We’re so used to excelling at everything and being the best of the best. When we come to medical school & we’re hit with that first low grade, it can definitely be a hit to your ego. Most people learn from it and build upon it, while a select few have a pretty rough time.

I was one of the ones who immediately had a very, very hard time. Along with getting some of the worst grades of my life, I got one of the worst shots to my ego as well. In the twinkle of an eye, I lost confidence in myself & I began to have horrible test anxiety. In lower levels of education, it’s fairly easy to deal with that. In med school, not so much. Every single minute is just whizzing by you and you find that not only are you having a rough time with the “here & now”, you’re also far behind!!  I had never had to deal with test anxiety before. From what I found out is that tons of professional students begin to have test anxiety AFTER undergrad (Who knew?!?).

Oftentimes, during hard or rough periods, we find ourselves counting ourselves out far before we get started or are even close to the finish line. Sometimes it can be a hindrance & we cause ourselves to be on the losing end. More often than not, we end up winning.

I recently had to deal with an illness the night before an exam that caused me not to be able to study. If it was any time that I had to rely on pure confidence, it was now!! I wasn’t able to prepare for the exam like I normally would but I had studied a week prior so I had SOME base knowledge. I simply told myself, “You might not know the details but just try to reason your way through the test and no matter how you do, you should be able to fight your way back with your test next block.” Really and truly, I didn’t expect to get more than a 50 on this exam because I just didn’t have the information down.

I went into my exam and came out feeling better than I have on almost any exam!! When I got my grade back today, not only did I do fine on the exam, I got the best grade that I’ve had since I’ve been in med school!! If that’s not a sign I don’t know what is!! Remember, you may be down, but you’re definitely not out!!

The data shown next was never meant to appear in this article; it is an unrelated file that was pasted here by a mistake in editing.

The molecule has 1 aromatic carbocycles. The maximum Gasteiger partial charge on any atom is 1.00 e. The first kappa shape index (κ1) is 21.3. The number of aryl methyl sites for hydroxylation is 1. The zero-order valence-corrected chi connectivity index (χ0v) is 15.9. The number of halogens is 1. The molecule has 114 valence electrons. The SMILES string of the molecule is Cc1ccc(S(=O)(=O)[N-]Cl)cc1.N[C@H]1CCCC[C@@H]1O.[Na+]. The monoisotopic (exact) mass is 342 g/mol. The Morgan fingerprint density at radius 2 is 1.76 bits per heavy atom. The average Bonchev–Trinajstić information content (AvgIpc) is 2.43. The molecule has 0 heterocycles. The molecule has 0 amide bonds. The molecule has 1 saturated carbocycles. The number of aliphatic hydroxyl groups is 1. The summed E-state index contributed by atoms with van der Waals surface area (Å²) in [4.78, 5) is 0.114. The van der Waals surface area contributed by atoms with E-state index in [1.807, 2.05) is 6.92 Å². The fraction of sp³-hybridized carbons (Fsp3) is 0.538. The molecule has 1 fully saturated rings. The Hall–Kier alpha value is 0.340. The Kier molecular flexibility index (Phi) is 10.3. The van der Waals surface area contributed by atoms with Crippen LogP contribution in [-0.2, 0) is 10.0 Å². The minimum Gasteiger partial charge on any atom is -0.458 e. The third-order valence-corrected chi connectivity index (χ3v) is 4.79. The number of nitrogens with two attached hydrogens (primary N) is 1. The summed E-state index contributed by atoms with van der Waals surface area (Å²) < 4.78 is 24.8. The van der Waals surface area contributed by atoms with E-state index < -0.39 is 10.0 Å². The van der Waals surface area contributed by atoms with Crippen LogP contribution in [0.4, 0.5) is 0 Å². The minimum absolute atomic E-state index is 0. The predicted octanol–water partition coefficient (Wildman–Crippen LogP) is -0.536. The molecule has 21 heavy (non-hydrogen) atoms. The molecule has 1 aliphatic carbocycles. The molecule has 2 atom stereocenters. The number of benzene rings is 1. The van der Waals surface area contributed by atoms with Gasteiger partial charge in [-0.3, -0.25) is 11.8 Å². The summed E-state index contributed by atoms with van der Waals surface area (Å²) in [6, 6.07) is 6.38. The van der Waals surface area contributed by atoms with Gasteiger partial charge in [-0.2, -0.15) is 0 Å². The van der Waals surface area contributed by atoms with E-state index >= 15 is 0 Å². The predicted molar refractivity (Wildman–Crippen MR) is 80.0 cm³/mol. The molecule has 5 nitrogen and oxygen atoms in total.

While I haven’t hit many milestones yet, I silently rejoiced at the end of the school year for a very personal, significant one. A successful year of lectures came to an end. While it’s the norm for any other student, I silently rejoiced. Last year, when I arrived at that point, I skid into Finals not having any idea what I was doing, questioning whether I wanted to be in Medical school, & wondering if this was the end of what had been a dream a lifetime ago. I was tired, broken, & discouraged. I, unsuccessfully at the time, attempted to persevere through an illness & social/educational anxiety. In short, I was a mess & had to figure out a way to pick up the pieces all by myself.

This year, I did what I never thought I WOULD do & what I had been discouraged from at every turn. I walked into Finals with the light of a new beginning and the realization of being blessed with a second chance.

After many failures, pickups, counseling sessions, & destressors, I can finally say that I have found ways to effectively manage my anxiety. I’ve come to realize that although tests are an essential part of my education, they don’t define me as a person, student, or future doctor. Yeah, we want to do great on exams, but if you don’t do as well as you thought you should have, there’s always a way to make it up. Work hard for that next exam, work on study strategies, and get ahead of the game!! As a medical student, it’s far too easy to define yourself by exam scores and it can cause you to get down on yourself pretty quickly! Trust me, I dealt with it! That can all be curbed by self-evaluation & working on those flawed areas.

It took me quite some time to say, “Hey, there were plenty of other people that could be in my spot, but I was chosen!!” “It’s my time to shine and I’m not letting anything or anybody take that away from me!

It’s taken me almost a year to gain my confidence back and it’s an uphill battle every day, but I am winning!!

In the words of my most inspiring professor, Joanne Oakes, “This won’t be on the test but this is real life.”

XOXO,

~Student Dr. Kendra